Posted by The Cares Family on
By Sade Brown
The higher up I climbed, the fewer people like me I saw. When I say like me, I don’t just mean colour of skin. I am a brown skinned woman, from a working-class background, without a degree, in a leadership position. I mean people like me.
Let me take you back to when I was 17 years old. I had just finished my final and only year in school, I was living independently in a youth hostel, juggling a full-time job in a sweet shop and a full-time A Level schedule at college. I also did a bit of club promoting on the side but that’s a story for another day. I knew that something had to give, and I figured it should probably be education, so I spoke to a careers advisor and told her that I had aspirations to set up my own business. She directed me towards administrative jobs, and I wound up applying for a Community Arts Business Apprenticeship at the Bush Theatre. I had no prior experience or knowledge of theatre, but I figured if it had business in the title, it would fast track me and I would get paid at the same time. Win, win.
In the interview, they asked why I wanted the job and I told them I didn’t really know much about theatre, but I loved reading books, listening to music and going to the cinema, so I’m sure I would get the hang of it. I now coach young people for job interviews and if any of them told me they said this, I would probably disown them – but here I was, bright eyed and hungry, with the life experiences of a 30-year-old, but blissfully unaware of the prestigious opportunity in front of me.
I am certain it was the next line that got me the job: ‘I saw on your website that you’re trying to find young people from the local community. I’m a young person, I’ve lived here all my life, but I’ve never heard of you. Maybe I could help you find young people like me?’ Bingo. I’d said the magic words.
It felt like stepping into Narnia. I had lived in Shepherd’s Bush my entire life. The O’Neil’s pub was a regular spot, but I’d never clocked the bright green door on the side of the building that was the entrance to the theatre. But once I saw it, I couldn’t unsee it – and I fell deeply in love with the magic that happened inside.
You see, theatre is an artform like no other. When you produce a film, you refine it until it’s done. Every time you go back to experience it again, the film stays the same but you see new layers because you have changed. Theatre, on the other hand, is alive. An audience can change a play, as much as a play can change an audience. I fell in love with the idea that you can change your narrative; that the labels I had lived with, the trauma I had experienced and the relationships I struggled with, could all be written away.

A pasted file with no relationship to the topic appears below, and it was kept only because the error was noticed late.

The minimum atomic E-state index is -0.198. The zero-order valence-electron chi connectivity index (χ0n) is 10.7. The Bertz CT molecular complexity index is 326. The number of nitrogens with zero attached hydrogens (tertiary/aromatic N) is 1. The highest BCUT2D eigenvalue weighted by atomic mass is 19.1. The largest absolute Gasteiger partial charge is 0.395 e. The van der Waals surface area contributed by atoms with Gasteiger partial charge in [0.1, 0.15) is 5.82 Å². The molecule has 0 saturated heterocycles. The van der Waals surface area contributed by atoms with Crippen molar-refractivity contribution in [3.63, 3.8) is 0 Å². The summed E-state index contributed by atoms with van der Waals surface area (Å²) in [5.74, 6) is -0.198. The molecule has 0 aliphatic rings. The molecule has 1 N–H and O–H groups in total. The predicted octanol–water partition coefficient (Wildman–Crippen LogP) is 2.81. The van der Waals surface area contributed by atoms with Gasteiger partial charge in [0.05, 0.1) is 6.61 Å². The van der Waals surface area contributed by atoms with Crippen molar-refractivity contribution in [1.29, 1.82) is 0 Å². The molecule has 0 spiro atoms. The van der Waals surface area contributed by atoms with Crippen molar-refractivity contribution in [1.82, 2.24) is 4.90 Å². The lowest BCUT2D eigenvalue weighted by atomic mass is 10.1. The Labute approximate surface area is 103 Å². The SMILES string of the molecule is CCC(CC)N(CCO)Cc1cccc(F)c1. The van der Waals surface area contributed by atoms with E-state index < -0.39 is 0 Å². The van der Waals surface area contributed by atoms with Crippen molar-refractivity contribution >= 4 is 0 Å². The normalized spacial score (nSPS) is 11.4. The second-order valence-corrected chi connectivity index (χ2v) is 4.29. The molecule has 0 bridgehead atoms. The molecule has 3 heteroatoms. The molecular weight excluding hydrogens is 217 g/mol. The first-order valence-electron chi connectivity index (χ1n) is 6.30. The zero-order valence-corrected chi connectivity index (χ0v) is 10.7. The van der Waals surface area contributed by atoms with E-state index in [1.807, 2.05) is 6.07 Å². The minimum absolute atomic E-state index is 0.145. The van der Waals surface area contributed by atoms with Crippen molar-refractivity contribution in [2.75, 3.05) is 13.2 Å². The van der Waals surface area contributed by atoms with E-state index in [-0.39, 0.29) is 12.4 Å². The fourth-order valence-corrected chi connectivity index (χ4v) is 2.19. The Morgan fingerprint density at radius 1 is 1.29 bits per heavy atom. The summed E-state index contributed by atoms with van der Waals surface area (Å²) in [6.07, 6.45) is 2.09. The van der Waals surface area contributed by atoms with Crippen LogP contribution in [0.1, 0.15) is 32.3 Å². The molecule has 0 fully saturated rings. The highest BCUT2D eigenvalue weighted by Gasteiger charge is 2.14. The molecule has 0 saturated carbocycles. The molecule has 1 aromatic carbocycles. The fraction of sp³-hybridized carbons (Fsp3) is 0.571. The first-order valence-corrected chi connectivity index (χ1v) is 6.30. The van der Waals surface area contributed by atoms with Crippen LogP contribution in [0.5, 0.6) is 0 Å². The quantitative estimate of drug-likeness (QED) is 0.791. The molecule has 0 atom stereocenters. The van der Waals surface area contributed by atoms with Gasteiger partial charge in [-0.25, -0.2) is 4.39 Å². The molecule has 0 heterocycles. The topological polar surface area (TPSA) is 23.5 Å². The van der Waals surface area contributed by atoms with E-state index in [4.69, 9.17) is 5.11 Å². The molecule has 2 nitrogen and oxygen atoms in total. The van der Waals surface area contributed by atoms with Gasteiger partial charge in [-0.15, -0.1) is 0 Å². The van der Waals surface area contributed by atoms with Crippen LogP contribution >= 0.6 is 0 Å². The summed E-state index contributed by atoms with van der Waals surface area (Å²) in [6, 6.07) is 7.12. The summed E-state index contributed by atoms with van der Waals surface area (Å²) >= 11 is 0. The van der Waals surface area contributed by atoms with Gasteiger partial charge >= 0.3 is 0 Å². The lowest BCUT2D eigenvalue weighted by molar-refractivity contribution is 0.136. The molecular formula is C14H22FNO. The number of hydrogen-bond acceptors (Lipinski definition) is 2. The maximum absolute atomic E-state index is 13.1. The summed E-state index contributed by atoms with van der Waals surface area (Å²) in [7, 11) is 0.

There’s a story here about how I struggled to fit in. How I spent the first few years of my career feeling like an outsider. Like I didn’t belong there. Like all minorities given a bit of rope, I worked harder than any of my counterparts and didn’t stop there. I used my survival skills to adapt to my new environment and fooled everyone around me – even myself – that I really did belong there. I climbed high and fast and through mentorship, great opportunities and a strong faith, I leapt ahead and created a path for the next generation of leaders behind me.
The price you pay for assimilating, though, is that you strip away part of your identity and ultimately leave the very thing that makes you brilliant at the door. I realise now that my diversity is my superpower and by hiding it, I not only denied myself, but I denied everyone around me. You see, the current leadership in British culture is only reflective of a very slim part of society. It is dominated by people who come from privilege, who are formally educated, pale skinned and mainly identify as male. So, it makes total sense that the work being produced is created through their lens and therefore mostly benefits a small segment of society.